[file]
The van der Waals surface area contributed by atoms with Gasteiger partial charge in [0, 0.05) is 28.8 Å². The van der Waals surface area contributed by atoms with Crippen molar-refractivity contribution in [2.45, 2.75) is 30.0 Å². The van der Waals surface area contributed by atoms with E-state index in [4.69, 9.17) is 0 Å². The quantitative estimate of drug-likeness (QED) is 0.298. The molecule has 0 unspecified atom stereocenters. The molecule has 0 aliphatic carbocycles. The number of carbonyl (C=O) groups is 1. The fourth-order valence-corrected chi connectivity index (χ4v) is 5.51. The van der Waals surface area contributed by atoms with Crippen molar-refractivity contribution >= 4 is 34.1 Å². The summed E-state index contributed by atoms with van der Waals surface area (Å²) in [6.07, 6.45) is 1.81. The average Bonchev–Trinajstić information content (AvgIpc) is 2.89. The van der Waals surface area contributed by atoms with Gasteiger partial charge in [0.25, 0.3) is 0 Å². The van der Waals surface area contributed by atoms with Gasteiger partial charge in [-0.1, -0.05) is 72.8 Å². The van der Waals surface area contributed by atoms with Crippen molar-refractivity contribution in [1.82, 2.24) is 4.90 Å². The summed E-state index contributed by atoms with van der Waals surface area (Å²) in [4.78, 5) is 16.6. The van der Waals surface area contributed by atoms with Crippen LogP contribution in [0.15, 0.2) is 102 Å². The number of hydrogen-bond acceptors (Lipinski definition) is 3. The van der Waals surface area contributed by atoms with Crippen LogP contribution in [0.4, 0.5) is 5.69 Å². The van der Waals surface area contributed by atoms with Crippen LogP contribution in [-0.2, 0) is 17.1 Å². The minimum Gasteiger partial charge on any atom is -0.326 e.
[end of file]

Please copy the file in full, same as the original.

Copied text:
The van der Waals surface area contributed by atoms with Gasteiger partial charge in [0, 0.05) is 28.8 Å². The van der Waals surface area contributed by atoms with Crippen molar-refractivity contribution in [2.45, 2.75) is 30.0 Å². The van der Waals surface area contributed by atoms with E-state index in [4.69, 9.17) is 0 Å². The quantitative estimate of drug-likeness (QED) is 0.298. The molecule has 0 unspecified atom stereocenters. The molecule has 0 aliphatic carbocycles. The number of carbonyl (C=O) groups is 1. The fourth-order valence-corrected chi connectivity index (χ4v) is 5.51. The van der Waals surface area contributed by atoms with Crippen molar-refractivity contribution >= 4 is 34.1 Å². The summed E-state index contributed by atoms with van der Waals surface area (Å²) in [6.07, 6.45) is 1.81. The average Bonchev–Trinajstić information content (AvgIpc) is 2.89. The van der Waals surface area contributed by atoms with Gasteiger partial charge in [0.25, 0.3) is 0 Å². The van der Waals surface area contributed by atoms with Gasteiger partial charge in [-0.1, -0.05) is 72.8 Å². The van der Waals surface area contributed by atoms with Crippen molar-refractivity contribution in [1.82, 2.24) is 4.90 Å². The summed E-state index contributed by atoms with van der Waals surface area (Å²) in [4.78, 5) is 16.6. The van der Waals surface area contributed by atoms with Crippen LogP contribution in [0.15, 0.2) is 102 Å². The number of hydrogen-bond acceptors (Lipinski definition) is 3. The van der Waals surface area contributed by atoms with Crippen LogP contribution in [0.4, 0.5) is 5.69 Å². The van der Waals surface area contributed by atoms with Crippen LogP contribution in [-0.2, 0) is 17.1 Å². The minimum Gasteiger partial charge on any atom is -0.326 e.